Goss further explores that “oral storyteller” narrative voice with her several first-person narrator stories—“The Rapid Advance of Sorrow,” “Letters from Budapest” (István’s letters, anyway), “The Wings of Meister Wilhelm,” “A Statement in the Case,” “The Belt,” and the communal narrator in “Lessons with Miss Gray.” She uses letter-writing in both “Rapid Advance” and “Letters,” which has the feel of oral storytelling—obviously letters written to a friend and a brother, respectively, will be more conversational than a typical first-person narrator—and yet the letters themselves create more of a remove for the reader because we’re spying on a private communiqué. That feeling of reading someone’s letter over his shoulder, presumably without his knowledge, creates an interesting juxtaposition: we’re invited to read and yet we know we shouldn’t be reading it. Of course, one can argue that illicitly reading someone else’s letter creates a certain frisson for the reader because of the forbidden quality of the reading, and that’s why we’re so intrigued by it (which explains the popularity of Nick Bantock’s Griffin & Sabine books). In contrast, the direct monologues of Mike in “A Statement in the Case” and the unnamed narrator in “The Belt” close the distance for the reader—both speak directly to their listeners, and we—becoming the “you” that is Sergeant Gorski and Madam—are thus addressed directly. The reader then is placed more immediately in the narrative, which I found very effective. In my short fiction I’ve often used the first-person narrator, and Goss has given me several different types of first-person narration on which to reflect.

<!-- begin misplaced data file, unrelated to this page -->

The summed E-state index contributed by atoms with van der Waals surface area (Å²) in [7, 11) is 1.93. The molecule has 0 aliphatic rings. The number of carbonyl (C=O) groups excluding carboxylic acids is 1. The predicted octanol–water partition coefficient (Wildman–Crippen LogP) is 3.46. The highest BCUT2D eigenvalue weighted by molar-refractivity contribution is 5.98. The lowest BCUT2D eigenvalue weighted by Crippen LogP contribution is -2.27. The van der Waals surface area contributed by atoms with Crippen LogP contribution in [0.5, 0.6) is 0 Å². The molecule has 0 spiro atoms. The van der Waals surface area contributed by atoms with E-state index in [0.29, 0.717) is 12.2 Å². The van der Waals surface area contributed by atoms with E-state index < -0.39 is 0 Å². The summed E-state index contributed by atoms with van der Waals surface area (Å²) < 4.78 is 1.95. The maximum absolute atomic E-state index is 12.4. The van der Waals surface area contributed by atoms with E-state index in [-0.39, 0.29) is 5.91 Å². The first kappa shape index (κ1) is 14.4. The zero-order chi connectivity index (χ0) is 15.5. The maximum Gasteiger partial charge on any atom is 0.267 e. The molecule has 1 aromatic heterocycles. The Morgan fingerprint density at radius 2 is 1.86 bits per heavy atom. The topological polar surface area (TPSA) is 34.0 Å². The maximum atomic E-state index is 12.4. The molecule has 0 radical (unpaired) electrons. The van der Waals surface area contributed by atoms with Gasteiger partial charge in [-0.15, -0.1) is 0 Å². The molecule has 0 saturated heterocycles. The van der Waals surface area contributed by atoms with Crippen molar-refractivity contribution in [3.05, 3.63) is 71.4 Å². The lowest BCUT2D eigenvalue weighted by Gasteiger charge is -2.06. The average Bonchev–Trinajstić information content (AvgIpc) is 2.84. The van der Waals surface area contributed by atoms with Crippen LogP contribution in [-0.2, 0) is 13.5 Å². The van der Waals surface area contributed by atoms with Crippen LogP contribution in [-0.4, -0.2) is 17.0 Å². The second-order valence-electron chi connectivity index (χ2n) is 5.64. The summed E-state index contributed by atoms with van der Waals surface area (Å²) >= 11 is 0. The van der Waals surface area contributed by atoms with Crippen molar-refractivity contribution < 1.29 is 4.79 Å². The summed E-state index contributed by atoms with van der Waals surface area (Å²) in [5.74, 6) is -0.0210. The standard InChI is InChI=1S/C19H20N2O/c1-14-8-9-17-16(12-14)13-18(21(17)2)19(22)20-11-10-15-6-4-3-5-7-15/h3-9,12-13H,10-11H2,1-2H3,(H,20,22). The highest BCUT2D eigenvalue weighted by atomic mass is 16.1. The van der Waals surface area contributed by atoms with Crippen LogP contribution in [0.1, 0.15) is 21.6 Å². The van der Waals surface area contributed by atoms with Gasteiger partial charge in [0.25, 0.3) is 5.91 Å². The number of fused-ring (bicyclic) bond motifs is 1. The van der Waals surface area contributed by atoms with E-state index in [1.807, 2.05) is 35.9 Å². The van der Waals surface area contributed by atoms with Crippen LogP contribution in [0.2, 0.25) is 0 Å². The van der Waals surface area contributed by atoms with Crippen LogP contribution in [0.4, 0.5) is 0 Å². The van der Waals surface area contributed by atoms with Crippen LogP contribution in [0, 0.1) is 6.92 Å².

The last aspect of In the Forest of Forgetting I’d like to address is Goss’ use of linked stories. Characters and locales reappear in several stories. Three of the stories are set in Ashton, NC—“Lily, With Clouds,” “The Wings of Meister Wilhelm,” and “Lessons with Miss Gray”—and the latter two of those stories have at the center the characters Rose Caldwell and Emma Beaufort. Although each story stands competently on its own, reading “Wings” prior to “Lessons” gives us more insight into Rose and Emma because we have some background and context, and as a reader I thought that was a treat. Two of the other stories—“The Rapid Advance of Sorrow” and “Letters from Budapest”—are set in Hungary, and two more stories—“A Statement in the Case” and “Death Comes for Ervina”—are both about Hungarian immigrants in America. (Is the István to whom Péter writes “The Rapid Advance of Sorrow” the same István who writes “Letters from Budapest” or the István Horvath in “A Statement in the Case”? Is István Horvath related to the András Horvath in “Lily, With Clouds”?) Obviously, with Goss’ background, the Hungarian setting (and the evocation of Hungary in America) makes sense, and she creates for the reader a Hungary that is both real and fantastic, perhaps because the source country has transformed itself in her memory. Three of the collection’s stories feature Miss Emily Gray, an enigmatic figure who features in “Miss Emily Gray,” “Conrad,” and “Lessons with Miss Gray.” Goss’ use of Miss Gray drew my attention because she’s not the central character in any of the stories; we have no sense of her motivations or drives, no insight into her psychology. And yet, despite her enigmatic depiction, she manages to be a compelling character—we ask ourselves, who is she? From where has she come? To where does she go? Why does she do what she does? Miss Gray is like the dark, perhaps more sinister, sister of Mary Poppins (who, at least in P. L. Travers’ books, is pretty dark from the start), fulfilling children’s deepest desires: Genevieve’s wish “to go to school… and wear fine clothes, and be rid of your father” (74); Conrad’s need to survive his aunt’s murderous scheme (and what a great opening line for a story: “When had he realized that Aunt Susan was trying to kill him?” [151]); and the five girls who decide to become witches instead of reporters. It doesn’t matter to Miss Gray that fulfilling those desires sometimes comes at the cost of tragedy (Genevieve’s father and brother dead). My favorite Miss Gray is the witch in “Lessons with Miss Gray,” as she empowers the girls with knowledge while knowing (surely) that there is a price attached, which the girls themselves discover, echoing the “be careful what you wish for” moral Genevieve learns. Goss links these stories by setting or character but keeps them separate (no knowledge of the other stories is necessary). However, knowing what happened in each story enriches the reading experience. I want to keep this mind when I’m working on my linked stories—do I want them to stand separately, or do I want them to be, in some ways, inextricably bound together?